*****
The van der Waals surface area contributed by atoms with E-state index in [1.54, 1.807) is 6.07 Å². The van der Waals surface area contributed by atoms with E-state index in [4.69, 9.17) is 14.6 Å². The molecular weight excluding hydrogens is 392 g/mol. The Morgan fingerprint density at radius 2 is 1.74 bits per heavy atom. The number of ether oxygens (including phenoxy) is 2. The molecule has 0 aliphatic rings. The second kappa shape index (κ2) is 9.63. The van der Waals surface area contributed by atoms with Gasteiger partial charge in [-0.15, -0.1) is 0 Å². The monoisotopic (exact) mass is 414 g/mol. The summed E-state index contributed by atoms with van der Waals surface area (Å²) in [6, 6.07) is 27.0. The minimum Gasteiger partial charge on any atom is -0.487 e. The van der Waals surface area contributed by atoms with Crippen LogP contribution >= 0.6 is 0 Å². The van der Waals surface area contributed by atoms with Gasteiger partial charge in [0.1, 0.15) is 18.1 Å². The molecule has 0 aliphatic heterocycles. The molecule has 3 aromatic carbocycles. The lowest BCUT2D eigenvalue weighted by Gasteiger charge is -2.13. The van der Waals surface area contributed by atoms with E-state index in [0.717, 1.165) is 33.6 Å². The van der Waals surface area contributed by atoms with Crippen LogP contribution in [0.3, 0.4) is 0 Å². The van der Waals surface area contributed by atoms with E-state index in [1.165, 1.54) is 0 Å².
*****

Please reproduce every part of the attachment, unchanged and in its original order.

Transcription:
The van der Waals surface area contributed by atoms with E-state index in [1.54, 1.807) is 6.07 Å². The van der Waals surface area contributed by atoms with E-state index in [4.69, 9.17) is 14.6 Å². The molecular weight excluding hydrogens is 392 g/mol. The Morgan fingerprint density at radius 2 is 1.74 bits per heavy atom. The number of ether oxygens (including phenoxy) is 2. The molecule has 0 aliphatic rings. The second kappa shape index (κ2) is 9.63. The van der Waals surface area contributed by atoms with Gasteiger partial charge in [-0.15, -0.1) is 0 Å². The monoisotopic (exact) mass is 414 g/mol. The summed E-state index contributed by atoms with van der Waals surface area (Å²) in [6, 6.07) is 27.0. The minimum Gasteiger partial charge on any atom is -0.487 e. The van der Waals surface area contributed by atoms with Crippen LogP contribution >= 0.6 is 0 Å². The van der Waals surface area contributed by atoms with Gasteiger partial charge in [0.1, 0.15) is 18.1 Å². The molecule has 0 aliphatic heterocycles. The molecule has 3 aromatic carbocycles. The lowest BCUT2D eigenvalue weighted by Gasteiger charge is -2.13. The van der Waals surface area contributed by atoms with E-state index in [0.717, 1.165) is 33.6 Å². The van der Waals surface area contributed by atoms with Crippen LogP contribution in [0.3, 0.4) is 0 Å². The van der Waals surface area contributed by atoms with E-state index in [1.165, 1.54) is 0 Å².